Once again I am revisiting a subject I have touched on several times before. I have made wheat fields on a number of occasions and have utilised the traditional materials of hessian matting and teddy bear fur. However, as with my ploughed fields, the finished products never quite looked right and were usually too small for my needs. So I bought a couple of square meters of fur fabric and set about making a new collection of versatile and cheap wheat fields for use with 15mm and 28mm scales. The only work I did on these was to give the rather shiney synthetic fur a dusting of light beige spray paint (I used a car paint from Halfords). It has to be applied sparingly or the fibres clump together and don't look right.
There's nothing particularly innovative about this project, many wargamers have made use of 'Teddy Bear Fur' for fields before, including myself. Their use largely depends on your own personal aesthetic. Some people don't like the wavey look of fur and prefer the look of coconut matting. Some, like me, prefer fields where troops and vehicles don't float across the top of the wheat when they pass through. This is one of my main reasons for not wanting to use this material, but also that the fur fields are much lighter and flexible so they can be folded around the edges of the battlefield if, like me, you have a smaller table.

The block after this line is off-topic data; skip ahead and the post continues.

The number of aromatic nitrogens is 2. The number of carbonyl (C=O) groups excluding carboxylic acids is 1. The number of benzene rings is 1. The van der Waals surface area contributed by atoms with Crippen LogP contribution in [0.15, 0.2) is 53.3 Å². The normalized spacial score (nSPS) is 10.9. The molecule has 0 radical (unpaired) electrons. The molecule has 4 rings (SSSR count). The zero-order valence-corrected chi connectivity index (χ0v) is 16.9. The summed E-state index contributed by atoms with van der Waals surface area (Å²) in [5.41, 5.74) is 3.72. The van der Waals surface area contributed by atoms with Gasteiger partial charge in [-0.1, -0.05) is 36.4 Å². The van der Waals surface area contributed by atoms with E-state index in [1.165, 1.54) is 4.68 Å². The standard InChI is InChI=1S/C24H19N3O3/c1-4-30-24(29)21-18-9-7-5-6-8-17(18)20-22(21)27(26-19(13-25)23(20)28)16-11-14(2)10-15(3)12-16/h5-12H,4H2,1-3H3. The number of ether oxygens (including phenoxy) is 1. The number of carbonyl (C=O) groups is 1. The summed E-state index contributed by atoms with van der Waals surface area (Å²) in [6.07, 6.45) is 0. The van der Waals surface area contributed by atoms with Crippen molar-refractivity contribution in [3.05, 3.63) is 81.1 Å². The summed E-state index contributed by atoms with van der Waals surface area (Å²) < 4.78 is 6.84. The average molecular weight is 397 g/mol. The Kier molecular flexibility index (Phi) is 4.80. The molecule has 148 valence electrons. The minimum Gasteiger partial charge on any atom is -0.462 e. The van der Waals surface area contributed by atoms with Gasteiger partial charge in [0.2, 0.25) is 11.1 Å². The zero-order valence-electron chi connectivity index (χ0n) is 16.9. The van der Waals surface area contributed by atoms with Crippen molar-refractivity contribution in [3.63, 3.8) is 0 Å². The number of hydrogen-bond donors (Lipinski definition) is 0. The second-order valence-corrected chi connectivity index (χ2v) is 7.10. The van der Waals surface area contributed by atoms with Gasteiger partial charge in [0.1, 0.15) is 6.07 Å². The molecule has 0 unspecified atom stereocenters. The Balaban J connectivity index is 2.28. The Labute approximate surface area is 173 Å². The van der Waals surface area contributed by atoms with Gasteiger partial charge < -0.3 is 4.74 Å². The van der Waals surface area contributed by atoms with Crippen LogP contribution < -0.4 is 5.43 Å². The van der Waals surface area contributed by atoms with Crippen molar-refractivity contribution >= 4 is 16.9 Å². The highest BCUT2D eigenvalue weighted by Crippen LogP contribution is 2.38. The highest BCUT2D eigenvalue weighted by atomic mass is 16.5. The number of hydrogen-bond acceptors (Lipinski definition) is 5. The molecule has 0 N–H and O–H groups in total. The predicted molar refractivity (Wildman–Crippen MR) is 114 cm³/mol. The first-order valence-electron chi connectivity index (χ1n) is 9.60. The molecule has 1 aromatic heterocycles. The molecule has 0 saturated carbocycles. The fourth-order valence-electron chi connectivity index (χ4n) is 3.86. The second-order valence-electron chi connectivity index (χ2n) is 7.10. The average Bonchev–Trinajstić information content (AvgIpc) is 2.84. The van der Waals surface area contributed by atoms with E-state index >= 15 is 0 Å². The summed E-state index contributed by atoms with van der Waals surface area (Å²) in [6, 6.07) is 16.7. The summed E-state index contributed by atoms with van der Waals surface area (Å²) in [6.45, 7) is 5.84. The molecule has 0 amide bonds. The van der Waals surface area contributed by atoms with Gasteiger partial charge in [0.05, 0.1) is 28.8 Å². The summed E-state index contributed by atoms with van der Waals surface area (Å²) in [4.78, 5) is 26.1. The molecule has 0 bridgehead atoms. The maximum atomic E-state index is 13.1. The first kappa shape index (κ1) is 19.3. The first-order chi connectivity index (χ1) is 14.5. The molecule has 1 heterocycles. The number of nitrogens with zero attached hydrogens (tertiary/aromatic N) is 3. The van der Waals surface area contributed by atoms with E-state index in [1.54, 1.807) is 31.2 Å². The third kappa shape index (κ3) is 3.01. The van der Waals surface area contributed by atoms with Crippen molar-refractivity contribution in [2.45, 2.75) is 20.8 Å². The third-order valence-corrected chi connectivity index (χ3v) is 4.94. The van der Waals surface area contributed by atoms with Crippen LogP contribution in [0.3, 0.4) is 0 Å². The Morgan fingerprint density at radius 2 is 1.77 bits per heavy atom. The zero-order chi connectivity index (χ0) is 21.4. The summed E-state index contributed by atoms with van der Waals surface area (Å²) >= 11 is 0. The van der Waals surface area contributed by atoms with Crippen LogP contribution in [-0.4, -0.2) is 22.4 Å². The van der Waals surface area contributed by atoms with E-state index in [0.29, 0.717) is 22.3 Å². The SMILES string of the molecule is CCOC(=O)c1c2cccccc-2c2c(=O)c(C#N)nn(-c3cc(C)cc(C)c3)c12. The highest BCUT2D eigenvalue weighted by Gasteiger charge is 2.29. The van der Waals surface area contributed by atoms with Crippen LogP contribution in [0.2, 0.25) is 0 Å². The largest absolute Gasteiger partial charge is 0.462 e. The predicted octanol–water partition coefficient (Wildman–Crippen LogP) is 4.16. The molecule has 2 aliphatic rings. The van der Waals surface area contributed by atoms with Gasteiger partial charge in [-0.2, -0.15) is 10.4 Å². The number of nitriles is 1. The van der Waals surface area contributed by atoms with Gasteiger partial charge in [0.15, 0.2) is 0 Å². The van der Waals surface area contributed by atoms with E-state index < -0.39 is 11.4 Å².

One thing to note is that modern wheatfields are not the same as those seen in the early part of the 20th Century or earlier. The wheat seen in a modern filed is a very long way from the wild variety first cultivated by humans 10,000 years ago in what is now southeastern Turkey. Ancient species were very tall, averaging about 160cm or well over 5ft tall. By the early 19th Century, Wheat was the most significant cereal crop grown in Britain but it wasn't until the mid-1800's that the first plant breeders started to produce single varieties that gave higher yields by selectively breeding the best ears from their crops. These plants were shorter than the ancient variety, standing about 130cm's tall.
Fast forward 50 years and by WWI a hardy wheat variety called Yeoman was becoming prevalent in Britain and its crops stood about 110cm tall. The next big change occurred in the 1980s with varieties like Skyfall developed specifically to service the demand for white sliced bread. However, this relied on the use of liquid fertilisers to increase yields increasing the need for shorter plants which were less likely to fall over. Modern wheat is typically only about 60-70cm tall, less than half the height of the ancient variety.
The reason I have presented this short (and rather dull) potted history of wheat is that the 'look' of a wheatfield will have changed over time. The further back in time we go, the taller the wheat and the more likely it is to be affected by the wind resulting in a rippled and wavey surface - like the fur fields. Modern wheat on the other hand probably does look very much like the coconut matting seen on many games tables, because it is short with stocky stems capable of holding up larger seed heads. It doesn't (in my mind) look anything like the wheat typically seen as little a 100 years ago.